This blog was written by Matt McKeown, Communications Coordinator at Power to Change.

The heatwave we’ve experienced these past few weeks has made global warming seem more like a lived experience than a scientific theory. Restless nights and 30-degree temperatures in my office has brought home to me what it might be like to live on ‘hothouse’ earth - a very real phenomenon predicted by scientists if we collectively fail to tackle climate change.

But, escaping the hot weather can’t mean locking ourselves away in air-conditioned rooms powered from unsustainable sources of energy. That would just exacerbate the problem. So, what would be the social and environmentally conscious way of cooling off in the heat? I decided it must be a visit to an outdoor community-run swimming pool.

Now, I’m not claiming that lidos and swimming pools run on a community enterprise model are the big solutions we’ve been waiting for to help us reduce global carbon emissions. If only it was that simple! But, they are rather unexpected examples of organisations doing significant and valuable social impact work and fostering stronger communities.

Hilsea Lido is one such example. This community business in Portsmouth was taken into community hands in 2010 after a pressure group formed to protect the lido from being demolished. The group took on the facility on a 99 year lease from Portsmouth City Council and we supported them at Power to Change through our Trade Up programme.

Along with its adjoining café, this self-proclaimed ‘pool for the people’ has now regained its rightful place at the heart of the Portsmouth community. Along with the health and wellbeing benefits the pool offers (especially in a scorching heatwave), it provides education, employment and volunteering opportunities for young people in this particularly disadvantaged area of the country.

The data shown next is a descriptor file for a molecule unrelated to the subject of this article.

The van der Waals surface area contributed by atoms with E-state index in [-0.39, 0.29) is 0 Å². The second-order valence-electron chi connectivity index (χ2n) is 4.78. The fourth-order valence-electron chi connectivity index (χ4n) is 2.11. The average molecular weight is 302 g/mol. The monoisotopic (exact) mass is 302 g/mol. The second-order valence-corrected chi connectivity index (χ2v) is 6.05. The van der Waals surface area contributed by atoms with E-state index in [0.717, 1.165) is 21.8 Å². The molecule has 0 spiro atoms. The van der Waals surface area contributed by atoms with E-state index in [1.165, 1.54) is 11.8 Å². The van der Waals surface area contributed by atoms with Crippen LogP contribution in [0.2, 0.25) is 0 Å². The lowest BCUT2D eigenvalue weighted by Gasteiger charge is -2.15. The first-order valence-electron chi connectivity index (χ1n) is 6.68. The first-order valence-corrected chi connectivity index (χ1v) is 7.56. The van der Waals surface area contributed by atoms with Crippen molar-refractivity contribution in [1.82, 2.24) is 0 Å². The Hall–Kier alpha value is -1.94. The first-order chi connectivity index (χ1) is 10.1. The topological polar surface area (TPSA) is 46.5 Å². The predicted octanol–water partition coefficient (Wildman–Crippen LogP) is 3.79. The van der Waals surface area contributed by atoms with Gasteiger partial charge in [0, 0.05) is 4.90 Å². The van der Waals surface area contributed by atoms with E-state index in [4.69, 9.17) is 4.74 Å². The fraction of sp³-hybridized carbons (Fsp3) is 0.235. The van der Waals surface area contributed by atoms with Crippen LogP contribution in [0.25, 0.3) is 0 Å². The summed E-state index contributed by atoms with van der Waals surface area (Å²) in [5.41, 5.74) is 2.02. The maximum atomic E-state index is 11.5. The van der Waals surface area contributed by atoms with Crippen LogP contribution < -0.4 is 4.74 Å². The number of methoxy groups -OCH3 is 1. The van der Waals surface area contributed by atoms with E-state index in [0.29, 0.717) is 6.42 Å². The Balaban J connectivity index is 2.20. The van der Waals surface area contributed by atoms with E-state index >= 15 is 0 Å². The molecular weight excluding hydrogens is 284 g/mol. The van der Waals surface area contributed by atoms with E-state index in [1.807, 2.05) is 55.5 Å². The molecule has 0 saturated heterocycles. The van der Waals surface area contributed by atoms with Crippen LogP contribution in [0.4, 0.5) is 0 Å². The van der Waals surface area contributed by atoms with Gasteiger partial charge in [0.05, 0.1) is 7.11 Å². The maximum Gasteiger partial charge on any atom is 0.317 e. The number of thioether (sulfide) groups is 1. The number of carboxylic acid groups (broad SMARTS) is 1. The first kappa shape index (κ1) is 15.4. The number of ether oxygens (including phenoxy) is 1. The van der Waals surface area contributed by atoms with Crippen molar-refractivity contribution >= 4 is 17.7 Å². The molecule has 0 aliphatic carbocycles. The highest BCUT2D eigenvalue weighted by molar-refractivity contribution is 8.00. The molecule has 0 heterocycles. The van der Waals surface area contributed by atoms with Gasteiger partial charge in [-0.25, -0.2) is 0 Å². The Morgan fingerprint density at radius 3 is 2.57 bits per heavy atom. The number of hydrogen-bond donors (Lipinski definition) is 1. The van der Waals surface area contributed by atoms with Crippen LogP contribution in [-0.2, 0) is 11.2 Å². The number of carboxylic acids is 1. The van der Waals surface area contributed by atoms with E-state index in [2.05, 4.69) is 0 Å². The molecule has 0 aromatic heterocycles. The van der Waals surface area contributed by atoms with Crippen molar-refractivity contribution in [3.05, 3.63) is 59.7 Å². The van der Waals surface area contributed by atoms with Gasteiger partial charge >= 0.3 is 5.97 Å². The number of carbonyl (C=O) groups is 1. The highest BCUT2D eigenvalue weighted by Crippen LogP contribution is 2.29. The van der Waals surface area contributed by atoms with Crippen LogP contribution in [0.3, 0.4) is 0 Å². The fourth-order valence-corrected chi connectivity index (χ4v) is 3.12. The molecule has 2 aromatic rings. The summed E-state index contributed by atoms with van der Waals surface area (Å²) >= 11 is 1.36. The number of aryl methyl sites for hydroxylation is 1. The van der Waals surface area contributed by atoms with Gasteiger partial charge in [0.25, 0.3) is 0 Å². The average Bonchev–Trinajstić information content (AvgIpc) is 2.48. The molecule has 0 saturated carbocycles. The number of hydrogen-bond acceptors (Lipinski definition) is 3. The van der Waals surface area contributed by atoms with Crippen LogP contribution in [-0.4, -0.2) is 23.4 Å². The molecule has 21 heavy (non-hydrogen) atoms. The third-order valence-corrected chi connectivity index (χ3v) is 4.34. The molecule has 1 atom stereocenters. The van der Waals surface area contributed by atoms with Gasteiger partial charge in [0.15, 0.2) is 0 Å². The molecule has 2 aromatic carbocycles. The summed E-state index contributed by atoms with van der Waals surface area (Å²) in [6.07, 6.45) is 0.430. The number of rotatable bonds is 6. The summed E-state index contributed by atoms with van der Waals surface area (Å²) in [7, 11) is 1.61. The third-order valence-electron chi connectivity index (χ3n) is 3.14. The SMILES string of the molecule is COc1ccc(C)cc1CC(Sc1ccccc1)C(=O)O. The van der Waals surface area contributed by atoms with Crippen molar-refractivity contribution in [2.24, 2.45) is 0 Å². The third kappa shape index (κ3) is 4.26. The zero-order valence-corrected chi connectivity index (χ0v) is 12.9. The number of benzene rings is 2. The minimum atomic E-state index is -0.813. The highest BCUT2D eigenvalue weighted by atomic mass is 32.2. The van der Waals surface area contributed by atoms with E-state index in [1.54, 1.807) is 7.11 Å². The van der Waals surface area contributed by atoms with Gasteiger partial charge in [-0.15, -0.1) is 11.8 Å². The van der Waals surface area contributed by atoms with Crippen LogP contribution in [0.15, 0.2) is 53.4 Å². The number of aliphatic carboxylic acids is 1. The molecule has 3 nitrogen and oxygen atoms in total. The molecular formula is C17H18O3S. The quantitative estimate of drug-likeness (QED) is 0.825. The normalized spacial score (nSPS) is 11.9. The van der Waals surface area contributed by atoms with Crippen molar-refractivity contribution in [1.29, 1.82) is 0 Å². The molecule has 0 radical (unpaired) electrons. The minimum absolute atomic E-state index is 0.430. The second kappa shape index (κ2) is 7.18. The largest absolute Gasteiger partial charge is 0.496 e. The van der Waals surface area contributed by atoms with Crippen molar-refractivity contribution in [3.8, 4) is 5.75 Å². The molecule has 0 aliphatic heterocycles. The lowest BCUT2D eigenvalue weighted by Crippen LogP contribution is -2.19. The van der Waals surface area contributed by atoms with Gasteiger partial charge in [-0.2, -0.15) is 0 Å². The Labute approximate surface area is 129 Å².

Much of the artwork around the Lido walls was designed by young people not in employment, education and training and the original clean-up of the derelict site was done by young offenders.

It’s not alone – Jubilee Pools in Penzance, Tadcaster Community Swimming Pool, Withington Baths and Moseley Road Baths are all examples of swimming pools that are operating on a community business model and in a way that delivers positive social impact. Many are run by the community, for the community through community share models, community benefit societies or volunteering and as such they build community cohesion and engagement.

With the crisis in local government funding making the maintenance of public swimming pools increasingly more challenging, community-run swimming pools are offering a fantastic way of keeping swimming pools open and delivering their positive social benefits to a greater number of people.

Find more social enterprises and community businesses to visit over the summer months with SEUK’s social summer campaign #SocialSummer2018 – which Power to Change is delighted to support. And remember, buying social or choosing a community business can help address some of the most pressing issues we face as a society – whether that’s health & wellbeing or climate change.